Supplement this with screws driven through the side of the unit, directly into the same stud. Screw heads will be visible, but you can cover them with tiny plastic white screw cap covers. Anchoring the bottom of the shelving unit to the floor will also help reinforce it.
A series of three IKEA bookcases will cost about $150 to $200. In total, this project should cost in the $200 to $225 range. Every 32 linear inches that you add will scale up the cost another $50.
IKEA Shelving Unit Room Divider Hack, from HomeditContinue to 5 of 10 below.
05 of 10
Chain Mail Divider
You might be excused for thinking that this DIY room divider looks like fabric. Except it isn't. Instead, this is a coiled metal wire mesh that drapes and hangs just like fabric. Oregon's Cascade Coil made this room divider for a Hyatt Hotel. But do-it-yourself makers can purchase metal coil products directly from the company and make wonderful things.
Premium coiled metal wire mesh can run several hundred dollars for every 8-foot by 4-foot panel.
Coiled Wire Fabric Divider from Cascade Coil
06 of 10
Exposed Lath Room Divider
Anybody who has ever taken a sledgehammer to a plaster wall knows the distinctive, beautiful strips of wood that emerge from the dust once the plaster surface is removed. These are the lath boards. In traditional construction, lath was nailed to the studs and acted as a base for the wet plaster coating.
The family-run collective The Brooklyn Home Company created a unique room divider out of the lath boards from a plaster-and-lath wall. This room divider wall pays homage to the roots of this old Brooklyn, New York duplex.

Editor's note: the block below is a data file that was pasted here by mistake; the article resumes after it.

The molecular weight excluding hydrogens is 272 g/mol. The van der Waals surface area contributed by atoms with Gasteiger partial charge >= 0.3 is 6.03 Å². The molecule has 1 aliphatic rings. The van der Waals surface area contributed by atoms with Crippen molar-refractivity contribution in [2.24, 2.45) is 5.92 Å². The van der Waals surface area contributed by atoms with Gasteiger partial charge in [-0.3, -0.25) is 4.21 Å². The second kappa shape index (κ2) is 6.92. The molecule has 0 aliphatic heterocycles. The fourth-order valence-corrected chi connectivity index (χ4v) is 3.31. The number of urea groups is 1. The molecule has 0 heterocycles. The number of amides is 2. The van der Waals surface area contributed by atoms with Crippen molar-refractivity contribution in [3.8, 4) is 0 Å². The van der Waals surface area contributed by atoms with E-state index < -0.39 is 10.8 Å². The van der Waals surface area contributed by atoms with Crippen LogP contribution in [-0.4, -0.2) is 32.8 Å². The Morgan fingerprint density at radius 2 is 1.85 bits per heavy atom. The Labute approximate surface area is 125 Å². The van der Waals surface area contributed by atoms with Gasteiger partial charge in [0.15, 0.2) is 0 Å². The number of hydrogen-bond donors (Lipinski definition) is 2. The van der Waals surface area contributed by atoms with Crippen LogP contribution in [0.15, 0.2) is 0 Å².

If you manage to source real lath boards destined for the landfill, this project can cost less than $150—with most of the cost for the lower section and paint.
Deconstructed Room Divider, from The Brooklyn Home Company
07 of 10
Retro Room Divider
Terracycle, a New Jersey-based recycling company, practices what it preaches with this innovative vinyl record divider at its Trenton headquarters. If you are interested in making your own room divider, this project is as simple as purchasing low-cost LP vinyl records at a local thrift store and joining them with fishing line.
If you have old LPs on hand, this DIY room divider will cost $10 to $20 for the fishing line. If you need to purchase LPs, be sure to source them from thrift stores. You might even be able to buy entire boxes of LPs at a lower cost.
Record Album Room Divider, from Terracycle
08 of 10
Two for One Room Divider
Both horrified and amused that a Boston retailer was charging a fortune for a pallet wood room divider, Staci and husband Doug made their own. After sourcing local pallets for materials, they quickly put together this divider to separate one big room into an office/bedroom combination.
The divider does double duty as a kind of vertical scrapbook: Finish nails pounded into various places on the divider act as hooks for binder clips, which in turn display mementos of trips and Broadway shows.
When the pallets are found for free, you'll pay only for fasteners and a few other minor items: about $20 to $40 total.
Wood Pallet Room Divider, from My Friend StaciContinue to 9 of 10 below.
09 of 10
Emily at the fun craft blog Jones Design Company spent very little on this gorgeous salvaged antique window sash. After mounting it to the ceiling with a barn door track, she and her family had an instant DIY room divider. As Emily notes, she wanted to define the space yet "keep things bright and open." This window does just the trick.
A salvaged widow sash at an architectural salvage yard should cost in the range of $30 to $75.
Hanging Window Room Divider, from Jones Design Company
10 of 10
Design blogger Susan wasn't eager to trash her outdated but fully functional tri-fold room divider. As a mother, grandmother, and teacher, it's not exactly setting a good example to send stuff that still works to a landfill.
So she punched out the flimsy pressboard inserts in the divider, retaining the wood frame. Shabby chic and elegant country are her preferred styles, so she purchased chicken wire and stapled it to each of the three sections. After adding curios and photos, she now has a personalized DIY room divider that separates her kitchen from the dining room.
When repurposing an existing tri-fold divider and purchasing chicken wire, this DIY divider will cost no more than $30 to $50.
Chicken Wire Divider, from Home Road